Catholics Confronting Hitler by Peter Bartley (Gracewing/ Ignatius, £15). Bartley has written a well-argued and documented overview of the ways in which the Church responded to the Third Reich, with its public hostility and persecution of Jews and Christians. Using primary sources such as letters, diaries, memoirs and official government reports, as well as the testimony of churchmen, diplomats, members of the Resistance and ordinary Jews, Bartley joins a growing list of historians who have effectively challenged the infamous slur on the name and reputation of Pius XII. His book would be an admirable resource, particularly for students of history.

When You Can’t Pray by Finbarr Lynch SJ (Messenger Publications, £10). Fr Lynch, who works at the Jesuit Centre of Spirituality in Dublin, has long experience of teaching on prayer. His book is based on his experiences when leading retreats and giving spiritual direction. It is thus the fruit of sensitive pastoral work with those who struggle to have a personal relationship with God. Divided into two sections, the first for people who feel they can’t pray and the second specifically for spiritual directors, Lynch’s book is an invaluable resource for leading a richer Christian life.

Born to Run by Bruce Springsteen (Simon and Schuster, £20). Always one of the most articulate of musicians, deeply self-analytical and critical, Springsteen has produced an autobiography unlike any other. From being taught by nuns to becoming the world’s most successful rock star, Springsteen steers us through the power trips and pitfalls of fame. There are long discussions of his own depression, the legacy of his father’s mute anger and the kindness of strangers. There are also good times on the road, painfully detailed album sessions and an almost evangelical sense that music can make a difference to the world.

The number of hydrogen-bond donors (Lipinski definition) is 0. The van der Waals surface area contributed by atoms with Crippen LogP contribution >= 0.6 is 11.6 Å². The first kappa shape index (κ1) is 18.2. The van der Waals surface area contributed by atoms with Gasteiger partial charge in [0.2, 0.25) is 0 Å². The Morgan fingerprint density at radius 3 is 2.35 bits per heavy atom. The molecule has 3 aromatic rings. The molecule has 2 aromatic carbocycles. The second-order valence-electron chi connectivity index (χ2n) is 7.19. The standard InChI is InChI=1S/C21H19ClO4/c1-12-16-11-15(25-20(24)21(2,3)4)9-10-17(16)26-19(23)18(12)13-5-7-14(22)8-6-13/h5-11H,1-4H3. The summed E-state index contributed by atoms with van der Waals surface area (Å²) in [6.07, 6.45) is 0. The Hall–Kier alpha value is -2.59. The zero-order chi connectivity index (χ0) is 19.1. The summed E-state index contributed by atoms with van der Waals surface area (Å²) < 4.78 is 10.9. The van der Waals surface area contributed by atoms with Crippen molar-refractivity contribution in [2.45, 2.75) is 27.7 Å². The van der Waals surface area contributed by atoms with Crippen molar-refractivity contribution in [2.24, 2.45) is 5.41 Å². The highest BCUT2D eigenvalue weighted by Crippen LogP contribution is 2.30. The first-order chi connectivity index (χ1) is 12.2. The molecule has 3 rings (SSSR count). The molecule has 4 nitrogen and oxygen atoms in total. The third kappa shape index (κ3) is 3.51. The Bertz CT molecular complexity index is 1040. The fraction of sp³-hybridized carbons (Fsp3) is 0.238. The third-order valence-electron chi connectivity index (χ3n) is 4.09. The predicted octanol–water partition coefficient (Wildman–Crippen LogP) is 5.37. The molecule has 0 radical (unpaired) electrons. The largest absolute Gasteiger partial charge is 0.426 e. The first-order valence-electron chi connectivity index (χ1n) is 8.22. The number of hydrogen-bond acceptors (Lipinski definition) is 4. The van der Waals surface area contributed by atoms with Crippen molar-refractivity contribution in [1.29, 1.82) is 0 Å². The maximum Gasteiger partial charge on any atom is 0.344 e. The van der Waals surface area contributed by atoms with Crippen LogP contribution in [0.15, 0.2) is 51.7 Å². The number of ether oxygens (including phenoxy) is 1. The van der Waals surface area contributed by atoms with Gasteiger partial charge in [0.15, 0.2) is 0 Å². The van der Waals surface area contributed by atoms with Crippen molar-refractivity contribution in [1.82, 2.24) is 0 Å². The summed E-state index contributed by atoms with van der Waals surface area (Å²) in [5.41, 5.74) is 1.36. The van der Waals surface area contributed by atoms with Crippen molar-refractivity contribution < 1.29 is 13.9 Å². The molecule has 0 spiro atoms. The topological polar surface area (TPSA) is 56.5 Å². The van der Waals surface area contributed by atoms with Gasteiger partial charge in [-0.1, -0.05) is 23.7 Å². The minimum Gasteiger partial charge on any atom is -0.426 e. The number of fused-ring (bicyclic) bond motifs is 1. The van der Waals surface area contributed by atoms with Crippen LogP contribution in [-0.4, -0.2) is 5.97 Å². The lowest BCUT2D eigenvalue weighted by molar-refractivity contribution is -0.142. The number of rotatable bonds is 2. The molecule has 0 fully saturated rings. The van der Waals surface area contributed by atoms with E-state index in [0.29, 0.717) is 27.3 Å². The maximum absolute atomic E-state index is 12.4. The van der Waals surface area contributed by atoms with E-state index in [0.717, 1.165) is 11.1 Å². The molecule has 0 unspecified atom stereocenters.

Stitches by Anne Lamott (Hodder, £9.99). A follow-up to her bestselling book, Help, Thanks, Wow, Lamott investigates how we can find peace and meaning within our stressful lives, how we recover after loss and how we discover our true identity amid fragmentary public personas. The author believes that we must try to reassemble the pieces of our emotional and spiritual fabric and sew them back together, one stitch at a time. Subtitled A Handbook on Meaning, Hope and Repair, this slim book offers practical and humorous wisdom when “It can be too sad here. We so often lose our way.”

What is Wrong with Us? edited by Eric Coombes (Imprint Academic, £14.95). This anthology of essays, which includes two contributions from the doctor and writer Theodore Dalrymple, offers a wide range of cultural critiques. There are pieces on the emptiness of modern art and architecture, the corruption of universities and the banal deceptiveness of public language. The book bears the imprint of Roger Scruton’s influence, especially in a final essay by Mark Dooley, who argues that only the Church can save our culture, by opening our lives to “love, attachment, and belonging”.

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